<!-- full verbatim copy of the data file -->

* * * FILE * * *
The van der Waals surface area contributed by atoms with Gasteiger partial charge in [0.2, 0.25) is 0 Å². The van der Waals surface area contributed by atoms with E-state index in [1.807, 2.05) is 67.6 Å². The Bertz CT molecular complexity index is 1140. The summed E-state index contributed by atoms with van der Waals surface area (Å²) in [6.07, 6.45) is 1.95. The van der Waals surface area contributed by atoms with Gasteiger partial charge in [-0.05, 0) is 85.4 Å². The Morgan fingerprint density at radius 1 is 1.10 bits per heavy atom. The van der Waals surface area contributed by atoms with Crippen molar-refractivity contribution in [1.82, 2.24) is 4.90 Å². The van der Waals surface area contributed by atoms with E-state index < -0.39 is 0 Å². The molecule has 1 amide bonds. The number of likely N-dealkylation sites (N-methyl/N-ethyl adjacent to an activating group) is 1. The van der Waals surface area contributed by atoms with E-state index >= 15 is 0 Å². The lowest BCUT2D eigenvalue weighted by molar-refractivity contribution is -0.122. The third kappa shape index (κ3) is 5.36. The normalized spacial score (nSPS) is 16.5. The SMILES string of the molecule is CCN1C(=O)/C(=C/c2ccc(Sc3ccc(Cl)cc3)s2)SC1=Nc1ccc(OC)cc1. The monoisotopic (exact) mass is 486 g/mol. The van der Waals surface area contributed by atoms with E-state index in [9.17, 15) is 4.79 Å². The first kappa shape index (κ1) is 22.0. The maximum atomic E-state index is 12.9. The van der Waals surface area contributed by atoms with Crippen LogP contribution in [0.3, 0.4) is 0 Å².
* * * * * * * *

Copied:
The van der Waals surface area contributed by atoms with Gasteiger partial charge in [0.2, 0.25) is 0 Å². The van der Waals surface area contributed by atoms with E-state index in [1.807, 2.05) is 67.6 Å². The Bertz CT molecular complexity index is 1140. The summed E-state index contributed by atoms with van der Waals surface area (Å²) in [6.07, 6.45) is 1.95. The van der Waals surface area contributed by atoms with Gasteiger partial charge in [-0.05, 0) is 85.4 Å². The Morgan fingerprint density at radius 1 is 1.10 bits per heavy atom. The van der Waals surface area contributed by atoms with Crippen molar-refractivity contribution in [1.82, 2.24) is 4.90 Å². The van der Waals surface area contributed by atoms with E-state index < -0.39 is 0 Å². The molecule has 1 amide bonds. The number of likely N-dealkylation sites (N-methyl/N-ethyl adjacent to an activating group) is 1. The van der Waals surface area contributed by atoms with E-state index >= 15 is 0 Å². The lowest BCUT2D eigenvalue weighted by molar-refractivity contribution is -0.122. The third kappa shape index (κ3) is 5.36. The normalized spacial score (nSPS) is 16.5. The SMILES string of the molecule is CCN1C(=O)/C(=C/c2ccc(Sc3ccc(Cl)cc3)s2)SC1=Nc1ccc(OC)cc1. The monoisotopic (exact) mass is 486 g/mol. The van der Waals surface area contributed by atoms with E-state index in [9.17, 15) is 4.79 Å². The first kappa shape index (κ1) is 22.0. The maximum atomic E-state index is 12.9. The van der Waals surface area contributed by atoms with Crippen LogP contribution in [0.3, 0.4) is 0 Å².